The Court is of the opinion that the Berwick must have been visible from the Tiger when she altered her course to port. The court further finds that from the evidence it has had before it, no blame is attributed to any other person for this lamentable accident and that there was not sufficient time from the time of the Tiger been sighted from the Berwick for the latter to have avoided or prevented the collision;  and that the court further consider that, when the collision was seen to be inevitable all proper steps were taken on board the Berwick to lessen the shock collision and save lives. 

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The dead being brought ashore.

List of Crewmen killed:

  1. William E Middleton              Lieutenant and Commander
  2. Christopher J Dunaway         Gunner
  3. Ernest Alexander Kingham  Officer’s Steward 2nd Class
  4. Thomas Worrall                      Stoker 1st Class
  5. Frank Manning                       Stoker 1st Class
  6. James French                           P.O 1st Class
  7. Oliver Goldsmith                    P.O 2nd Class
  8. Ralph Tweed Pickett              Signalman
  9. Frederick Bellamy Carter     A.B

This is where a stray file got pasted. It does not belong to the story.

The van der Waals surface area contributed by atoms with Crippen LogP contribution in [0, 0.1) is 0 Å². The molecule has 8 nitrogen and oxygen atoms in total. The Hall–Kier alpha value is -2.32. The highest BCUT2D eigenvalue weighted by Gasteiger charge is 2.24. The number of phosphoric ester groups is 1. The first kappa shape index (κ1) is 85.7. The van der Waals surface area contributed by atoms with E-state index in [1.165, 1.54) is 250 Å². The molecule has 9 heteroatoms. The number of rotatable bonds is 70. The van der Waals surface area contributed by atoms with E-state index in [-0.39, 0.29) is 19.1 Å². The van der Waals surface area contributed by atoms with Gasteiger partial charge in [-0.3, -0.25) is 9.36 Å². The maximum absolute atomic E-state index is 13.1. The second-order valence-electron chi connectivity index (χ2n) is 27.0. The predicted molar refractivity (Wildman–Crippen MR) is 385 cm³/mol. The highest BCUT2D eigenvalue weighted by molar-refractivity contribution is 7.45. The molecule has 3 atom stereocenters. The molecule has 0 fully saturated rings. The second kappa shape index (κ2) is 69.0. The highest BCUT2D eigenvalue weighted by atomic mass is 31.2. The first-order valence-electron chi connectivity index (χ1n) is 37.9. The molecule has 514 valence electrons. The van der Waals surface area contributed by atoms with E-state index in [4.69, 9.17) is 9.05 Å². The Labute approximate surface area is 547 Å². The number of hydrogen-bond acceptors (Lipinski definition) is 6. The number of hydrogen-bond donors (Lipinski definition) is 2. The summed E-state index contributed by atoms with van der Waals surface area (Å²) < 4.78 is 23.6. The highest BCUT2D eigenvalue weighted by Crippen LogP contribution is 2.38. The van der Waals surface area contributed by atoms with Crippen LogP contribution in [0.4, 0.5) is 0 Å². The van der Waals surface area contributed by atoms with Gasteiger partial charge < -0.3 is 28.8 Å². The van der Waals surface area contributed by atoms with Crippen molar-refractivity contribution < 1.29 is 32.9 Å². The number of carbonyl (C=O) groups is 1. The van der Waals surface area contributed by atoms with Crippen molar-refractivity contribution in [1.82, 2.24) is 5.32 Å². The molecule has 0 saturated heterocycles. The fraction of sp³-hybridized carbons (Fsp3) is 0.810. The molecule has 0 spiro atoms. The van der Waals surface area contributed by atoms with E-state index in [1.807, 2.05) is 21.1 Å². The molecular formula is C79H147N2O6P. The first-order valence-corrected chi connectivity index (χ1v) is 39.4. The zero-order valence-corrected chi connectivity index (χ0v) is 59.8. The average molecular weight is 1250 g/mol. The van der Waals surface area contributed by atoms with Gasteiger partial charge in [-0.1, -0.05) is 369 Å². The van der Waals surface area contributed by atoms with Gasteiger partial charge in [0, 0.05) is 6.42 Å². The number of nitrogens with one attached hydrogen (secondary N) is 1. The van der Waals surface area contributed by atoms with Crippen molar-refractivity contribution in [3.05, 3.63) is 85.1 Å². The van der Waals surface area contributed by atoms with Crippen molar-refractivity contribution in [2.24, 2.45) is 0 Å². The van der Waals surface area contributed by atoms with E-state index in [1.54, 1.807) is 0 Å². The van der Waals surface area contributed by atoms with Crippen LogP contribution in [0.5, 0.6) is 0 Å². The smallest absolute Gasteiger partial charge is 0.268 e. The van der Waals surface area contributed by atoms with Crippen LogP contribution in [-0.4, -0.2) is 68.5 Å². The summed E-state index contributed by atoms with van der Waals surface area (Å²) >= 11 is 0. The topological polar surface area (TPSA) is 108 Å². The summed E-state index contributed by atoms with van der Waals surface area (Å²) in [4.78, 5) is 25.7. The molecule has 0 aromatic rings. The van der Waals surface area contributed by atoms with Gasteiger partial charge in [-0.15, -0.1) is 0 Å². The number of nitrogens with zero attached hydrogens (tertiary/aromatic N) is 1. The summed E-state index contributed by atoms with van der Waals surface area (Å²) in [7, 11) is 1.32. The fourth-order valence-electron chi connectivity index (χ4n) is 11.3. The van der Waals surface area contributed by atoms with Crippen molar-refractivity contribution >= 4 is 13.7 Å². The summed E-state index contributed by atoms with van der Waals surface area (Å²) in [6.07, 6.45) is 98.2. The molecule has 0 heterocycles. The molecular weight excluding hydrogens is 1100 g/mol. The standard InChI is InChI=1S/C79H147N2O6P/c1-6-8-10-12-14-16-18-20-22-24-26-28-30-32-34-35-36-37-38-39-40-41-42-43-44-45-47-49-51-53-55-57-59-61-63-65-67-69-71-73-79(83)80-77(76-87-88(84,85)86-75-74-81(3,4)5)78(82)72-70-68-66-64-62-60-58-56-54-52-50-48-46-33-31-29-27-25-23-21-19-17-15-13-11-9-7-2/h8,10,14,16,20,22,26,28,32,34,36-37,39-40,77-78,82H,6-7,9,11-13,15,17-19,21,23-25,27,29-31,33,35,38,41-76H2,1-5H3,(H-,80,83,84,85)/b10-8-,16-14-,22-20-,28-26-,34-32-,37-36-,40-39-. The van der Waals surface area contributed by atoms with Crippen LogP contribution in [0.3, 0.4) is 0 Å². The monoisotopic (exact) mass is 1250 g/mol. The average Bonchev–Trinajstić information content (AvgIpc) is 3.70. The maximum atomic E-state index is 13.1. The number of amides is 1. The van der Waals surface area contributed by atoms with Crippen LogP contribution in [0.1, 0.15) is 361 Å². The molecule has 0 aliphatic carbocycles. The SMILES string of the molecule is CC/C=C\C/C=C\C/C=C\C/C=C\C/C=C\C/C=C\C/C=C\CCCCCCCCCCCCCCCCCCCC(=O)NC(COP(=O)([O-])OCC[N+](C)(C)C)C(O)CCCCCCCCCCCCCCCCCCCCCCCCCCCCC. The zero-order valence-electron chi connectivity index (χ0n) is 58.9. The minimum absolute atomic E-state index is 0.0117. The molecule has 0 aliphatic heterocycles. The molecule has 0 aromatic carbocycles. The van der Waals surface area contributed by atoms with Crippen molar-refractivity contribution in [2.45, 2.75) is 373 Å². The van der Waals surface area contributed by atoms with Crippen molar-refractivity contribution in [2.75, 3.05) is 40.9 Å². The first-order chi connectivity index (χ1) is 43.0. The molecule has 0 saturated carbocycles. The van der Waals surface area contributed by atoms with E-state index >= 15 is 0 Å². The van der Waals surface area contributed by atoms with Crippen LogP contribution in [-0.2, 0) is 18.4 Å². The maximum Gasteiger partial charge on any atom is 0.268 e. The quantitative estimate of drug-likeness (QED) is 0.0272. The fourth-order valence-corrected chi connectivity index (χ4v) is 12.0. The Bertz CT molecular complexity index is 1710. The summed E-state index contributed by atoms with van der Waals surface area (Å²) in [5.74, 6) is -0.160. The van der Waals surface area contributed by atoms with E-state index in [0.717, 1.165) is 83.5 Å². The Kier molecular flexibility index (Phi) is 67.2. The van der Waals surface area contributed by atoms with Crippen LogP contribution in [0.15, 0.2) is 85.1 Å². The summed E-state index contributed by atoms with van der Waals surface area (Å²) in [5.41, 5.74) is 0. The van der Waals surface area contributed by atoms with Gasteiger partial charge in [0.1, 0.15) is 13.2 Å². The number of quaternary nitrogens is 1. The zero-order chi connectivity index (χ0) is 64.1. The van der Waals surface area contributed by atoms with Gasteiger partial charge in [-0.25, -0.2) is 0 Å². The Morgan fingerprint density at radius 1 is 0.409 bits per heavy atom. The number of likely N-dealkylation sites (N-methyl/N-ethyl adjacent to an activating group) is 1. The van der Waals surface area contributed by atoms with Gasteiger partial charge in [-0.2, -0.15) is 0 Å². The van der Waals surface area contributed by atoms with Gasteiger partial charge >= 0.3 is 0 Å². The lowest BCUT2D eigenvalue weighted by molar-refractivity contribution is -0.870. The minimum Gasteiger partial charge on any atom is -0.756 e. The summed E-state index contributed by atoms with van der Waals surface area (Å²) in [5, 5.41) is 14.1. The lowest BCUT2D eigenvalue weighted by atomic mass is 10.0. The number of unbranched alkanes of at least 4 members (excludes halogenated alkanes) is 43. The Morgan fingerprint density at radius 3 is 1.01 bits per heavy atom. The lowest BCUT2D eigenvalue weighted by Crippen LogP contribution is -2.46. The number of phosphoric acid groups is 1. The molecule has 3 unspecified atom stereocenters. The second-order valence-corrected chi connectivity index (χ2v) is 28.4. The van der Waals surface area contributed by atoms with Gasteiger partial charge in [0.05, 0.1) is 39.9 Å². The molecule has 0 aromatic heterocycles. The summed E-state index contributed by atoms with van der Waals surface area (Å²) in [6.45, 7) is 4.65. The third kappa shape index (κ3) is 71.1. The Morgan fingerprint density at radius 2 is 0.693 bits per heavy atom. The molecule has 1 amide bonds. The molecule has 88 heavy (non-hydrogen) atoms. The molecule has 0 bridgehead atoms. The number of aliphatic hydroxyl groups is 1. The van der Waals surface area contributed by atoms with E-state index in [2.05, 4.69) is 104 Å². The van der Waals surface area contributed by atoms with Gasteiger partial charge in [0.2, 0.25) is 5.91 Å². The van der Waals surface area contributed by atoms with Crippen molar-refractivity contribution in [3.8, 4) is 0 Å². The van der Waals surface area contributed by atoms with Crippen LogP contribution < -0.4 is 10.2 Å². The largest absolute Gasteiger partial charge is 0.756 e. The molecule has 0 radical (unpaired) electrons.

10. Edward John Pipe                  P.O 2nd Class
  11. Thomas King                           A.B
  12. Joseph Albert Helps               A.B
  13. Frederick George Kinch        A.B
  14. Ernest Matthews                     A.B
  15. Frank Holmes                          Chief Stoker
  16. George Walter Chard              Chief Stoker
  17. Albert Edward Hayles            Stoker Petty Officer
  18. William Colley                         Stoker 1st Class
  19. Willaim Beeson                       Leading Stoker
  20. John St Vincent Shaw             Signalman
  21. Joseph Lightfoot                      Stoker 2nd Class
  22. George Fletcher Dearnly       Stoker 1st Class
  23. William Alfred Crawley         Stoker 2nd Class
  24. Harry Smith                             Stoker 1st Class
  25. George Webb                            Stoker 1st Class